Meanwhile, would stories about preschool (either picture-books or made-up stories) be helpful, along with playing school with her dolls and stuffed toys? The younger (then age seven) of my cousins from Ukraine liked to do this soon after she came home - she took the role of the teacher, and was quite stern with her doll pupils, which was revealing.

I hope (and expect) things will calm down in the days ahead, as Maddie grows accustomed to preschool's routines and learns to distinguish preschool and teachers from home and family.

Best wishes,
Susan in Ky

Christina October 17, 2008 at 3:30 PM  

See there, it's really good you gave the teachers a heads up on things, I'm sure they reacted to her differently than they would have if they assumed she was home-grown and just acting out. It's so hard to know how much to tell people, I struggle with that with Zeeb - I mean it's obvious he's adopted but telling people he came home at 3 and is still working on his language skills, I don't want to seem like I'm making excuses but it also doesn't seem fair to set him up for failure.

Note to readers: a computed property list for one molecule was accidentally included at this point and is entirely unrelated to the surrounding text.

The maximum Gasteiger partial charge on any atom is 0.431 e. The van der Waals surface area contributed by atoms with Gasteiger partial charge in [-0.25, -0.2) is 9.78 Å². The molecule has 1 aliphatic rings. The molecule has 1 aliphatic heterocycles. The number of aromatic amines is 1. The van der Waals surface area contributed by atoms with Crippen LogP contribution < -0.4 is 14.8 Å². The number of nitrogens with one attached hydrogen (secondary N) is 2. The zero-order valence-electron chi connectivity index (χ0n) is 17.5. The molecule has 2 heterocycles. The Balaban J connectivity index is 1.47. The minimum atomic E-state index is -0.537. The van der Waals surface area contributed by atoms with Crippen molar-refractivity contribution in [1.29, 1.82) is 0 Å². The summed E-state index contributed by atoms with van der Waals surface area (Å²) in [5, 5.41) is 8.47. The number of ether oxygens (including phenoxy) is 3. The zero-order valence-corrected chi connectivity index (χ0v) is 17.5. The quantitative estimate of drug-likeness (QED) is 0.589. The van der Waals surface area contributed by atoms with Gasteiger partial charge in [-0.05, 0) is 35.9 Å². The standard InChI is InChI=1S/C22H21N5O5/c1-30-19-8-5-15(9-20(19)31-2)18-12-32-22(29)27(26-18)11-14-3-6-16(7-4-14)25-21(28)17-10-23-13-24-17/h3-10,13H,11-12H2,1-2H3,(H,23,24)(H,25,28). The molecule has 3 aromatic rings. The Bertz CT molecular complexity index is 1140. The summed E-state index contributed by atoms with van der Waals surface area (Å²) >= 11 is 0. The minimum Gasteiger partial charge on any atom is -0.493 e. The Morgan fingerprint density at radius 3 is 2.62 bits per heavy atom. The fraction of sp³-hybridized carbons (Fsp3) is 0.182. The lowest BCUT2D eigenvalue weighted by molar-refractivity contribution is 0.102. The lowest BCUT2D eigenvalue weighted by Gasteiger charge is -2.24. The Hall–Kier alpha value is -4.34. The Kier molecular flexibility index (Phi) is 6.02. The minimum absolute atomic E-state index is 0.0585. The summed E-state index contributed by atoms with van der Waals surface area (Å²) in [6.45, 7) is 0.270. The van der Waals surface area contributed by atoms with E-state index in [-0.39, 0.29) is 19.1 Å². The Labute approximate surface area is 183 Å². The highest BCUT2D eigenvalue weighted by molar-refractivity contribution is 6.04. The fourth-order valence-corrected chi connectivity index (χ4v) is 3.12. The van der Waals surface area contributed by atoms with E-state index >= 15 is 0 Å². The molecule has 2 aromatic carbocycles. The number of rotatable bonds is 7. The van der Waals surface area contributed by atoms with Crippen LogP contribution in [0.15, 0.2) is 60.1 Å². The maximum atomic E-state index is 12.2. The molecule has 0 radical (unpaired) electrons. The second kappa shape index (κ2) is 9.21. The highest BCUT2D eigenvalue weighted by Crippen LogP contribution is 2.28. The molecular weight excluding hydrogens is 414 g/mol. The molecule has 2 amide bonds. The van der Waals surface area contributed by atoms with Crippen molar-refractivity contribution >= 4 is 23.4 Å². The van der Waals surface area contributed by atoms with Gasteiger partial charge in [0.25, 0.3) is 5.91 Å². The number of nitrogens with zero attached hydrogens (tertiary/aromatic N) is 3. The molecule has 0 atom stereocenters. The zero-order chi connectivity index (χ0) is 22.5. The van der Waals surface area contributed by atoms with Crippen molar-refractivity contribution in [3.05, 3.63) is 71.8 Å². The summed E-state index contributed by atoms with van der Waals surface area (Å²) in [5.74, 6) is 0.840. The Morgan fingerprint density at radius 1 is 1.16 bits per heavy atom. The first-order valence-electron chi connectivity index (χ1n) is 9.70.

All in all though it sounds like Maddie had a good experience and I'm sure things will get better day by day.

Annie October 17, 2008 at 9:42 PM  

You know... If you see any behavior issues with her, you might look to the overstimulation issue. My daughter loves school and in a very structured environment she does well, but in an unstructured "go explore" environment she really does get stressed out. I've learned that the "results" of an overdoes of stress (good or bad) can cause Anastasia to lose it .... and the difficult thing for me to realize is that the impact might not be felt until some time later. The next day, even. So everyone will she "she behaved beautifully". She will behave beautifully for a while - then BOOM!

Just alerting you "in case". Could be it won't affect Maddie that way at all - just get her really, really excited.

Debbie & Garth October 18, 2008 at 6:19 PM  

Oh, wow. Hmm. Sounds like she really needs to be home with you, but if that isn't possible...hmm...

Maddie's excitement at going to school was certainly contagious, though! :-)